Nuance is downright pricey. And this is coming from a guy who likes small-cap growth stocks, a motley bunch notorious for trading at high multiples. Shares currently trade north of 234 times earnings. Fiscal 2011 turned a $38.2 million profit, the first sign of black ink followed by at least five consecutive years of losses.
On top of that, Nuance has accumulated a fair amount of debt. At the close of fiscal 2011, it had $887.4 million in gross debt outstanding, including $145 million in term loans due in March of next year, with another $492 million due three years after that. Also included in that total is $250 million in convertible debentures, which carry a conversion price of $23.36, meaning that holders could potentially force Nuance to redeem them since shares now stand above $28.
Nuance's annual report specifically names Microsoft and Google as some of its larger rivals, which are two worthy competitors with deep pockets. Mr. Softy and Big G are currently Nuance customers, but they are developing competing technologies. Having Apple on its side is certainly a blessing, but it's partially offset by the presence of Microsoft and Google on the other side of the equation.
Despite the nuances of accounting for acquisitions, Nuance Communications is a buy. The company will play a vital role in how our interactions with technology will evolve, and it has established itself as the clear leader in voice technology.
Much of the net losses generated in recent years can be chalked up to amortization of intangibles. Looking at cash flow, Nuance generated $322.5 million in positive free cash flow last year. It reported a net loss of $19.1 million in fiscal 2010, but behind that figure was $270.3 million in free cash flow.
I'm following up my bullishness with an official outperform CAPScall, since I think Nuance is poised to win. I already have some investments in touchscreen microcontrollers, and I may even add Nuance to my portfolio to round out my voice-and-touch thesis.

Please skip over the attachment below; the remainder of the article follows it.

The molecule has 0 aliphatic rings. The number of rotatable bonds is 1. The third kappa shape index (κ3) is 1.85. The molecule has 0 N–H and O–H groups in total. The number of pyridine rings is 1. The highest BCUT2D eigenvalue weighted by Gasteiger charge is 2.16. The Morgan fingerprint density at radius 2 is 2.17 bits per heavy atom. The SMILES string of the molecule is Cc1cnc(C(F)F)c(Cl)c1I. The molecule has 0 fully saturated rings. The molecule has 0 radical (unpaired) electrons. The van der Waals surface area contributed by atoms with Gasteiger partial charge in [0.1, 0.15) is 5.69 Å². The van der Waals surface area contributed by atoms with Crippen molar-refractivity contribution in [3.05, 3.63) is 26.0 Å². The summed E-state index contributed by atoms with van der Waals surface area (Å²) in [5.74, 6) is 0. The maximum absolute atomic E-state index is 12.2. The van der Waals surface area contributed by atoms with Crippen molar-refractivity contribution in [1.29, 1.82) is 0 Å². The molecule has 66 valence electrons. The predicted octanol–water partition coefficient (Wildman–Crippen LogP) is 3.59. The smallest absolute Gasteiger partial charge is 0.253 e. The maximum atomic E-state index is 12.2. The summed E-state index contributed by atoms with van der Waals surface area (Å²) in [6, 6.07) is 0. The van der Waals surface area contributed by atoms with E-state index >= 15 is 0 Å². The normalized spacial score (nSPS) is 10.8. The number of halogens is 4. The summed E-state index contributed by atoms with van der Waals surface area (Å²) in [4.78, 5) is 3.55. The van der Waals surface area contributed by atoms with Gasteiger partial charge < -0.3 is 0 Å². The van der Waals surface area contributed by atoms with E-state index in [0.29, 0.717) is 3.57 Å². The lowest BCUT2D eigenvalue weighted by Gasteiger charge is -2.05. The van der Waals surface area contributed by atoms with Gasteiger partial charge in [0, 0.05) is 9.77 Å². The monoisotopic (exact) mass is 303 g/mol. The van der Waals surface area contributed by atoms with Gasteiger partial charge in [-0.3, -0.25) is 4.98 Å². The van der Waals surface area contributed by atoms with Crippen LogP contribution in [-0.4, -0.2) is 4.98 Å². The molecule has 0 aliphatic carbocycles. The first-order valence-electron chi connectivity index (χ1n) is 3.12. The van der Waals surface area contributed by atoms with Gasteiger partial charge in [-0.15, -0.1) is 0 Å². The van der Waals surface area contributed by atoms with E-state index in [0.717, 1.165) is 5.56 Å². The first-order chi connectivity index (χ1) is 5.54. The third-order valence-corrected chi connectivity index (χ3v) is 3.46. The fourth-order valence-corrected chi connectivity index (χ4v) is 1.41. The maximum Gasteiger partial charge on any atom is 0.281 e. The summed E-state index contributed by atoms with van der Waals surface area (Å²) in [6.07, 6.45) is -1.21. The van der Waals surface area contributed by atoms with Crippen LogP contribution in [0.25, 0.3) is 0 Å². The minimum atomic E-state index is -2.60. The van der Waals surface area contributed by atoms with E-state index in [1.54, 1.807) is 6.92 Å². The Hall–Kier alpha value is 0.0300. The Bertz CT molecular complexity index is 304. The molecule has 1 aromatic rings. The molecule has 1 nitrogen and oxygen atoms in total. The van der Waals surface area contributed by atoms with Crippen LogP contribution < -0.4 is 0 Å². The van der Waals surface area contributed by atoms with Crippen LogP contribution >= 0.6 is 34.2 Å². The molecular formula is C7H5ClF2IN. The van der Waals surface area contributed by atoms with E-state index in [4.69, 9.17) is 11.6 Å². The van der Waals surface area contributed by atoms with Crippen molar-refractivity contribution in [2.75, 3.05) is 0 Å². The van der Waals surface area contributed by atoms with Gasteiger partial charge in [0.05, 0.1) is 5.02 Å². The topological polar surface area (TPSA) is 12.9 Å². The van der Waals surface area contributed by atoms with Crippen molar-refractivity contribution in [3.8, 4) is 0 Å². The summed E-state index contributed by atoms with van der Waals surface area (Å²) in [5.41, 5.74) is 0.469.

The mobile revolution is also set to become "The Next Trillion Dollar Revolution." There are lots of companies that are set to cash in on it, but one in particular has excellent prospects. The company is one of a few players that will help power the mobile devices of the future, and it also has exposure to the explosive growth in China. I've given it an outperform CAPScall. Get access to this 100% free report to find out what company I'm talking about.
Fool contributor Evan Niu owns shares of Apple and Amazon.com, but he holds no other position in any company mentioned. Click here to see his holdings and a short bio. The Motley Fool owns shares of Apple, Amazon.com, Google, and Microsoft. Motley Fool newsletter services have recommended buying shares of Amazon.com, Nuance Communications, Microsoft, Apple, and Google. Motley Fool newsletter services have recommended creating a bull call spread position in Microsoft. Motley Fool newsletter services have recommended creating a bull call spread position in Apple. Try any of our Foolish newsletter services free for 30 days. We Fools may not all hold the same opinions, but we all believe that considering a diverse range of insights makes us better investors. The Motley Fool has a disclosure policy.